Silverstein Institute
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Immunotherapy: How to Get Rid of Environmental Allergy Symptoms?

Written by Silverstein Institute
Published: 25 Jan 2017

ImmunotherapyThose who suffer from allergies know how important quick relief is without feeling tired, drowsy or out of it. Severe seasonal environmental allergies can leave you reaching for allergy medicine every four to six hours wondering if there is any end in sight. Thankfully, with allergy immunotherapy there is long term relief for your allergies.

Related Blog: How Do Allergy Tests Work? 

Allergy immunotherapy involves testing to determine your sensitivity to certain environmental factors. You will be tested for food and inhalant allergens. Once all triggers have been determined you will begin immunotherapy. This process can take three to five years for full effect.

There are two types immunotherapy available:

Shots

Weekly allergy shots build up your body's tolerance to allergens. Every three months the concentration of the shots is made stronger. After roughly six months to one year the frequency is usually reduced to every two to four weeks. Shots are usually subject to a co pay and/or deductible.

Drops

Sublingual drops are similar to shots because they too contain a solution of your specific allergens. They are placed under the tongue once per day, at any time of the day. After a week the drops are increased to two drops for a week, then progress to three drops per day. The concentration of allergens is increased with each new bottle of drops. Insurance does not cover allergy immunotherapy drops.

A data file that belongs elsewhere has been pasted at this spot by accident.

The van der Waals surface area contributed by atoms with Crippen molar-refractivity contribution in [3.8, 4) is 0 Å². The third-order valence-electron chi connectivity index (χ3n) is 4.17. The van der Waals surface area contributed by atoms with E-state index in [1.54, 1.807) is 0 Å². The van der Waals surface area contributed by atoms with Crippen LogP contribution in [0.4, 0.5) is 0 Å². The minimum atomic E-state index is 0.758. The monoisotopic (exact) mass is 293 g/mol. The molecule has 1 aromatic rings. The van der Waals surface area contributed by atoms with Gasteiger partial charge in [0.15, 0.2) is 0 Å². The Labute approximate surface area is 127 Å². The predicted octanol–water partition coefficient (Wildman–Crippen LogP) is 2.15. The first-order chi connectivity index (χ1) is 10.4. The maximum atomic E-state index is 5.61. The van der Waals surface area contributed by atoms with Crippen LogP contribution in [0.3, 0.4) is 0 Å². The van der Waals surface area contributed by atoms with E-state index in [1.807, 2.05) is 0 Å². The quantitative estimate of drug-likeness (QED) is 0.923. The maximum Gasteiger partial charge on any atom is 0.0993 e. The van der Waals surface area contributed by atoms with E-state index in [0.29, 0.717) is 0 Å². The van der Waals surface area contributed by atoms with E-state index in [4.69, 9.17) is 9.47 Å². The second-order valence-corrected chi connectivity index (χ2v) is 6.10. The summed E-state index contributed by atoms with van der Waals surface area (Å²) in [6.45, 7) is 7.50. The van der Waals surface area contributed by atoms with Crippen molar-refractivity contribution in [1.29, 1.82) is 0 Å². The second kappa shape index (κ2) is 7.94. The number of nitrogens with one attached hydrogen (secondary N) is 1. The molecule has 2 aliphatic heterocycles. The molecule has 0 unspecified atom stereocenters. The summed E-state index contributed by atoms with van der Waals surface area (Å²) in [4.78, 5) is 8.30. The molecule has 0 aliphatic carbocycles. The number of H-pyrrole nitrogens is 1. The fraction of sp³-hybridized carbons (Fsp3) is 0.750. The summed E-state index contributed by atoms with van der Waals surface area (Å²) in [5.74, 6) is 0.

Allergy immunotherapy benefits many allergy sufferers, but there are certain groups of people who will benefit the most from treatment.

Those with asthma or who are at risk of developing asthma and those who experience unwanted side effects from allergy medicine benefit from these treatments. People currently taking prescription medications which could interfere with over the counter allergy medicine experience a greater benefit, and those who are allergic to common, everyday substances are great candidates for immunotherapy treatment.

Possible side effects associated with immunotherapy include redness, swelling, and irritation at the injection site. Your doctor may suggest that you take over the counter and oral antihistamines help this. Slight itching and redness of the mouth and lips can occur with the drops. These reactions could be worse when the concentration is increased. Anaphylactic shock is another extremely rare side effect you should be aware of, as inflammation of the airway can cause suffocation. For this reason it is extremely important to always have your epi-pen, if prescribed, on you while receiving immunotherapy shots or drops.

If you would like to find out if immunotherapy could benefit you, contact us at Silverstein Institute to set up an appointment.

Allergy Guide

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